Flashcards in Lecture 16 + 17 - Malaria Deck (70):
Age group most represented in malaria deaths
Children under 5
Phylum of malaria
Genus of malaria
Plasmodium species that infect humans
Primate - human plasmodium pathogen
How does plasmodium gain access to hepatocytes?
3 places where plasmodium live
Mosquito, human hepatocytes, human erythrocytes
Example of the strength of anti-malarial selective pressure
Sickle-cell anaemia alleles are maintained in sub-Saharan Africa, as being heterozygous for this reduces susceptibility to malaria
Difference in P. vivax and P. falciparum infection
Vivax causes more severe morbidity, but is less likely to kill
Number of malaria deaths per year
What are the gold crystals observed in malaria-infected erythrocytes?
Parasite eats haemoglobin, but haem is toxic.
Crystallises haem to haemozoin
Malaria definitive host
Mosquito (where sexual reproduction of gametocytes occurs)
Why are malarial infections comparable between Latin America and sub-Saharan Africa, but sub-Saharan Africa has much higher mortality rates?
P. vivax more common in Latin America.
P. falciparum more common in sub-Saharan Africa
Estimated number of malaria cases per year
300 - 500 million
Amount of household spending on malaria in Africa
Estimated 10% of household spending (mosquito nets, medication ,etc)
P. falciparum life cycle
1) a, b, c
2) a, b
3) a, b
1) Mosquito stage (in mosquito gut)
MOSQUITO BITES HUMAN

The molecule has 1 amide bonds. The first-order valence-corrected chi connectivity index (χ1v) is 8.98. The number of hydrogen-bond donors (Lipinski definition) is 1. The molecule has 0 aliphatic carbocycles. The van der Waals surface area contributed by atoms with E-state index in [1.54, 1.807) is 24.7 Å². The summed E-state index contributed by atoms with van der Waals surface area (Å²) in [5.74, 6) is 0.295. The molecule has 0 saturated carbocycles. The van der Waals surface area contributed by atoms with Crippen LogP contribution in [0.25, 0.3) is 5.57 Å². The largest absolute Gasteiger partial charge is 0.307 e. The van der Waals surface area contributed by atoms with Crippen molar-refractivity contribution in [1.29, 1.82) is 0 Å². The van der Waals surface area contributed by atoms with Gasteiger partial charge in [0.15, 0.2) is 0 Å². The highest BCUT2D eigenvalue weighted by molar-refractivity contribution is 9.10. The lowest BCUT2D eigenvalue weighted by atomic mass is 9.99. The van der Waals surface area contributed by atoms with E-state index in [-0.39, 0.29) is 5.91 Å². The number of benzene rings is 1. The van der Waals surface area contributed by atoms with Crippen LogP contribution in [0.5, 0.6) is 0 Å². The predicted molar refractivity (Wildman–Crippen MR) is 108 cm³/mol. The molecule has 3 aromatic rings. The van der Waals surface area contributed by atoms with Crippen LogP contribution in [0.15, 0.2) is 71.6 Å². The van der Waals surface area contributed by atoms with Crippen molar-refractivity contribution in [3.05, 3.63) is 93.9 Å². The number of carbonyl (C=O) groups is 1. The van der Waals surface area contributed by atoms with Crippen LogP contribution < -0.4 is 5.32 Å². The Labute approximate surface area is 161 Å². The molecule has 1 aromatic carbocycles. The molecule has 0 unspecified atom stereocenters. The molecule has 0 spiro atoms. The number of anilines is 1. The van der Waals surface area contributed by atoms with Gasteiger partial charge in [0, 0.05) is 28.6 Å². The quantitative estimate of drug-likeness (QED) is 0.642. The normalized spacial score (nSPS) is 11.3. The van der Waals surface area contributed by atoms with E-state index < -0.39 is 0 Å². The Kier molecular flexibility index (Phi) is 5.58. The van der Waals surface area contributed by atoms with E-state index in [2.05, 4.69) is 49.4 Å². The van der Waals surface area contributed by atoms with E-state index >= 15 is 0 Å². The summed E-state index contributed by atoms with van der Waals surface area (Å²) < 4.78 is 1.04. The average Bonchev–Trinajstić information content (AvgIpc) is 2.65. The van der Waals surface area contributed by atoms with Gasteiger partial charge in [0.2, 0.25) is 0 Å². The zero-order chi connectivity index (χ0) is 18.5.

2) Hepatocyte stage
a) Sporozoites infect hepatocytes
b) Merozoites form, exit hepatocytes
3) Blood stage
a) Merozoites infect erythrocytes, divide rapidly
b) Gametocytes form
4) Mosquito ingests gametocytes from human host, sexual reproduction in mosquito
When does malaria cause illness?
During merozoite stage
Hepatocyte stage is asymptomatic
Number of infected erythrocytes directly after hepatocyte stage Vs number of infected erythrocytes after merozoite expansion
10^3 infected erythrocytes Vs 10^11 infected erythrocytes
What does merozoite release coincide with?
Periodic fever, cytokine storm
Basic overview of three stages of malarial infection
Mosquito stage - Sexual reproduction
Hepatocyte stage - Asexual reproduction
Erythrocyte stage - Asexual reproduction, major amplification stage
Where does the sexual stage occur, and for how long?
1 - 2 weeks in female Anopheles mosquito
How long does it take for injected sporozoites to enter hepatocytes from skin?
How long does the asexual liver stage last for?
How long after infection does disease occur?
How long does the asexual erythrocyte stage last for?
~2-3 days, is quite synchronous
Symptoms of malaria
Fever, chills, anaemia, coma
Proportion of malaria deaths caused by P. falciparum
How does P. vivax cause relapsing malaria?
Hypnozoites in the liver
What role does cytoadherence play?
Malaria doesn't want infected blood cells to enter the spleen, as they would be destroyed there.
Instead, cause infected erythrocytes to adhere to vascular wall.
What coincides most with malarial death?
Infected erythrocytes adhering to walls of blood vessels in brain.
Exact mechanism of death not known. Not straight ischaemia
What adheres infected erythrocytes to the vascular wall?
Binds to molecules on microvascular endothelium
Surface protein in the brain microvasculature that PfEMP1 binds to
Number of different genomic copies of PfEMP1 in a malarial genome
Name of genes encoding PfEMP1
How are different var genes expressed?
Epigenetic silencing of all var genes except for 1.
A parasite can change var gene expression
What correlates with different waves of parasitaemia?